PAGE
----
IRELAND: CELTIC TIGERS BURN BRIGHT - Gerry McCloskey gives an insight into home-grown advertising that has been gracing Irish TV screens over the past few months

Dublin is heavy under gunmetal skies and shrouded in the dark rain

synonymous with late summer. But it's great for those thrusting

Agapanthuses and lusty Hostas that all our battle-worn Celtic Tigers are

learning to cultivate.



Over the past 12 months lots of Irish advertising has been generated but

the harvest of creative awards has been small. So what went wrong?



The problem with the buzz of new tiger economies is that the urgent need

to shout often overtakes the desire to say something worthwhile.



Over the past year when the following ads were made, Celtic Tigers

embraced sushi, cruised around in sparkling Boxters and nodded

contentedly to Moby.



Their lunches were served by transient, exotic waiters or wind-blown

Aussies and, later that day, they hung out in superpubs trying new

drinks before retiring to their new apartments. There they took a brief,

soulful moment to check their reflections in their new cappuccino

machines before heading off to bed with their new thonged

soul-mates.



Amazingly, media buyers still knew what they'd be watching on TV: Ally

McBeal, and lots of movies.



When they were in, here's a selection of locally produced advertising

they saw:



1. Trendy bar. Kate, disenchanted with her date, slips her number to

roaming stud. He slides outside and calls her. She answers. He blasts

into his mobile: "Hellaw Keate, it's me - the goy frem the bare."

Message: Use Esat Digifone text messaging.



2. Now, the highest acclaimed spot in Ireland this year ... it's by

McCann (sorry). Open on beach. Guy inscribes I LOVE ... OU (shot is

partly blocked ) in the sand. He returns to shore-side cottage and

carries a breakfast tray with red rose up to his missus who has been

watching from the window. As he approaches, she nuzzles him

affectionately.



Cut to message in the sand: I LOVE LOUTH (Louth is our smallest

county).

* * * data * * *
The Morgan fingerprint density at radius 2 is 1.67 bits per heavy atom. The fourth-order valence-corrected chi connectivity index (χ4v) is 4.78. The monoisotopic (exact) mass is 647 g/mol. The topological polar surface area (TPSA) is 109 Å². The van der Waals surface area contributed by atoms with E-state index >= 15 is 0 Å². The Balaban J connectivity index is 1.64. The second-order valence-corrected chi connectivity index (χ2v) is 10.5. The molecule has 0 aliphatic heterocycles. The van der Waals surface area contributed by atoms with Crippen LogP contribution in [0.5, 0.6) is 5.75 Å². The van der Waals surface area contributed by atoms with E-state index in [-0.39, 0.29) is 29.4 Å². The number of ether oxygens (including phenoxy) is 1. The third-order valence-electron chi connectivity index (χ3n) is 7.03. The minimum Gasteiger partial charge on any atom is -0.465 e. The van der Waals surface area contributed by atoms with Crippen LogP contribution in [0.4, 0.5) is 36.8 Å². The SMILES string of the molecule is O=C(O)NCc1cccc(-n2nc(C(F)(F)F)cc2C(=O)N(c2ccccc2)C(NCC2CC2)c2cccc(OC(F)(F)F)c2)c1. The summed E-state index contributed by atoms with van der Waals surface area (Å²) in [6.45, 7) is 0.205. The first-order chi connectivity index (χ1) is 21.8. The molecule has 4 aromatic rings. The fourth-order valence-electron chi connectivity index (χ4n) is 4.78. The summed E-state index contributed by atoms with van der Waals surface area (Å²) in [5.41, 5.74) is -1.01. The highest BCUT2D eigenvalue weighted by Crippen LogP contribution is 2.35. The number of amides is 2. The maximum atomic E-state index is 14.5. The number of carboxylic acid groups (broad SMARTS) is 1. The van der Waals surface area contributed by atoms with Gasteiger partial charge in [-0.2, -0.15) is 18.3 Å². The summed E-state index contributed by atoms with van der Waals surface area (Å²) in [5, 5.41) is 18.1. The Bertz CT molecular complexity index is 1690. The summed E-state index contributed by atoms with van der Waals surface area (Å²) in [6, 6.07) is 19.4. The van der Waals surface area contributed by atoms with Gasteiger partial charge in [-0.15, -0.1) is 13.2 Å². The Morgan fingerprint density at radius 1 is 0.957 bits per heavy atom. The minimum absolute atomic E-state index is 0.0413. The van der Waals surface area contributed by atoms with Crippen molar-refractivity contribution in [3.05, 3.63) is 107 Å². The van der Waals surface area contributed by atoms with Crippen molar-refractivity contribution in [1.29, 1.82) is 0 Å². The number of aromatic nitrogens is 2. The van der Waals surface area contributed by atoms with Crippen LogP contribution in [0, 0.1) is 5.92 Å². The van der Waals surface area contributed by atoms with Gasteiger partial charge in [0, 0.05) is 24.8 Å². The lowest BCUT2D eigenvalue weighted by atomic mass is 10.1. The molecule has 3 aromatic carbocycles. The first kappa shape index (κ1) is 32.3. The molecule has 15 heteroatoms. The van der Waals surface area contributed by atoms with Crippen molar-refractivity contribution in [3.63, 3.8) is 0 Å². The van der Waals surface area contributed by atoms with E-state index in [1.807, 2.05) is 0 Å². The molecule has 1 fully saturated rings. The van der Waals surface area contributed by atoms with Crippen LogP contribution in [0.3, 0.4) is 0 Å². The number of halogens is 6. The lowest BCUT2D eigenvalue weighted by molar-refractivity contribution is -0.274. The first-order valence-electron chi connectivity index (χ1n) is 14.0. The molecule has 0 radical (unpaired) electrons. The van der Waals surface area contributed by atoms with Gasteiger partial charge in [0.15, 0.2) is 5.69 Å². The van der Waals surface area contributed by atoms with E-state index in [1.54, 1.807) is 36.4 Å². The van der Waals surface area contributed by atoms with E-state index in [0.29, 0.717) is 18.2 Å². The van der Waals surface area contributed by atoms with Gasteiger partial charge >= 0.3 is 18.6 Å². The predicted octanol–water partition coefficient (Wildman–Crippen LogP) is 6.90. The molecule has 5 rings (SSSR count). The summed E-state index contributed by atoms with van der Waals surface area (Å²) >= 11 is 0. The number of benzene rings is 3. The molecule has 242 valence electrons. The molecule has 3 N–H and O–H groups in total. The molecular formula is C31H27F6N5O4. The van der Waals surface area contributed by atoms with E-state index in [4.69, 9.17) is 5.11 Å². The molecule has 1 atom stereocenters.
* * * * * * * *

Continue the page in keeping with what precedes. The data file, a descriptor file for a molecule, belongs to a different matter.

Title: Ask not what your county can do for you. Bank of Ireland Football

Championship.



3. Woman absorbed in reading a magazine. She mops her kitchen top

absent-mindedly with a sandwich. Cut to little boy on break at school.

He puzzles over a kitchen sponge in his lunchbox. Title: Irish Times

Magazine (published Saturday). (This was a launch spot.)



4. Windswept woman walks along beach in Hiberno-Prada dress. Steely

grade.



Narration of psalm-like verse about nutritional ummph of The Sea. Cut to

power shots of sea, fade to nautilus shell lovingly lit, fade in titles

(Weiss), cut to seabed view of swirling fish, fade to cine-haiku of

driftwood, see woman passing wistfully off, leaving nod-to-Goldsworthy

beach stones installation of an archetypal fish. Fade to black. Fade on

Donegal Catch Logo (a jolly trawler, begob).



5. Open on ... yes, a beach. A couple amble along in the gauzy light of

a nice, fresh grade. The gently listing images pulse rhythmically to

white as the couple exchange caring glances. The woman shows concern for

the man's happiness ... with his whites. "Are you happy Jeff? Because if

you're not, Lever Brothers will give you your money back" (Lever

Brothers' ancient battle-cry). Cut to wake-up shot of bloke cuddling

Surf soap powder pack. Old biddy looks on disapprovingly.



6. Security camera footage. Petrol station. Night. A four-door saloon

car drives up to a petrol pump. Long pause. The car reverses to another

pump instead. Man gets out. Fills tank. Title: You'll forget you're

driving a diesel. Peugeot.



From week to week we're seeing a rapid-cycling economic mood in

Ireland.



And, more than ever, the gods of perception are in their element.



Meanwhile, in the darkening superpubs of Dublin, the cappuccino machines

are often "out of order" and more and more Celtic Tigers have gone home

to watch Who Wants to be a Millionaire?



Will it get worse for Irish advertising? Smaller budgets may cramp some

people's style, but I hope it will also weed out the shouters from the

ones with a worthwhile story to tell. Who knows, there may even be a

better yield of awards next season.



Become a member of Campaign from just £45 a quarter

Get the very latest news and insight from Campaign with unrestricted access to campaignlive.co.uk ,plus get exclusive discounts to Campaign events

Become a member

Looking for a new job?

Get the latest creative jobs in advertising, media, marketing and digital delivered directly to your inbox each day.

Create an Alert Now

Partner content

Share

1 Job description: Digital marketing executive

Digital marketing executives oversee the online marketing strategy for their organisation. They plan and execute digital (including email) marketing campaigns and design, maintain and supply content for the organisation's website(s).